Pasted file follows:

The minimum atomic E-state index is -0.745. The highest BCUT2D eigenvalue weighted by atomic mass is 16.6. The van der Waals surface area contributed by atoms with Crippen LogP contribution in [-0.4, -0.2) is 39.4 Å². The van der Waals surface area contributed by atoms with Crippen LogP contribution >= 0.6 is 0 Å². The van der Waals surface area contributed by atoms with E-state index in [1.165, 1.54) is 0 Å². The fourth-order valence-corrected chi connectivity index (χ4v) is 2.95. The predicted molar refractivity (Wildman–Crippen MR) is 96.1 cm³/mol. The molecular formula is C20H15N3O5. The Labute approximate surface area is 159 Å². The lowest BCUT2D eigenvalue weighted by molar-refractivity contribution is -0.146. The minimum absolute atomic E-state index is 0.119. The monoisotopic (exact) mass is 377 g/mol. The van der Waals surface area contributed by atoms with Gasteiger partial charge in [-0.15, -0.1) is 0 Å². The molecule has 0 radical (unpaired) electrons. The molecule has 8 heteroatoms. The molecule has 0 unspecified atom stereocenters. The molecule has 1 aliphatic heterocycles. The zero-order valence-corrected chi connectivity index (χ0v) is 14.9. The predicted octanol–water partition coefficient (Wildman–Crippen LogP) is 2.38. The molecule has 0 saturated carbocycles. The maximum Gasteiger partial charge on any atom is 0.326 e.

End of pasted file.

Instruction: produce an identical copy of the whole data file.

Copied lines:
The minimum atomic E-state index is -0.745. The highest BCUT2D eigenvalue weighted by atomic mass is 16.6. The van der Waals surface area contributed by atoms with Crippen LogP contribution in [-0.4, -0.2) is 39.4 Å². The van der Waals surface area contributed by atoms with Crippen LogP contribution >= 0.6 is 0 Å². The van der Waals surface area contributed by atoms with E-state index in [1.165, 1.54) is 0 Å². The fourth-order valence-corrected chi connectivity index (χ4v) is 2.95. The predicted molar refractivity (Wildman–Crippen MR) is 96.1 cm³/mol. The molecular formula is C20H15N3O5. The Labute approximate surface area is 159 Å². The lowest BCUT2D eigenvalue weighted by molar-refractivity contribution is -0.146. The minimum absolute atomic E-state index is 0.119. The monoisotopic (exact) mass is 377 g/mol. The van der Waals surface area contributed by atoms with Gasteiger partial charge in [-0.15, -0.1) is 0 Å². The molecule has 0 radical (unpaired) electrons. The molecule has 8 heteroatoms. The molecule has 0 unspecified atom stereocenters. The molecule has 1 aliphatic heterocycles. The zero-order valence-corrected chi connectivity index (χ0v) is 14.9. The predicted octanol–water partition coefficient (Wildman–Crippen LogP) is 2.38. The molecule has 0 saturated carbocycles. The maximum Gasteiger partial charge on any atom is 0.326 e.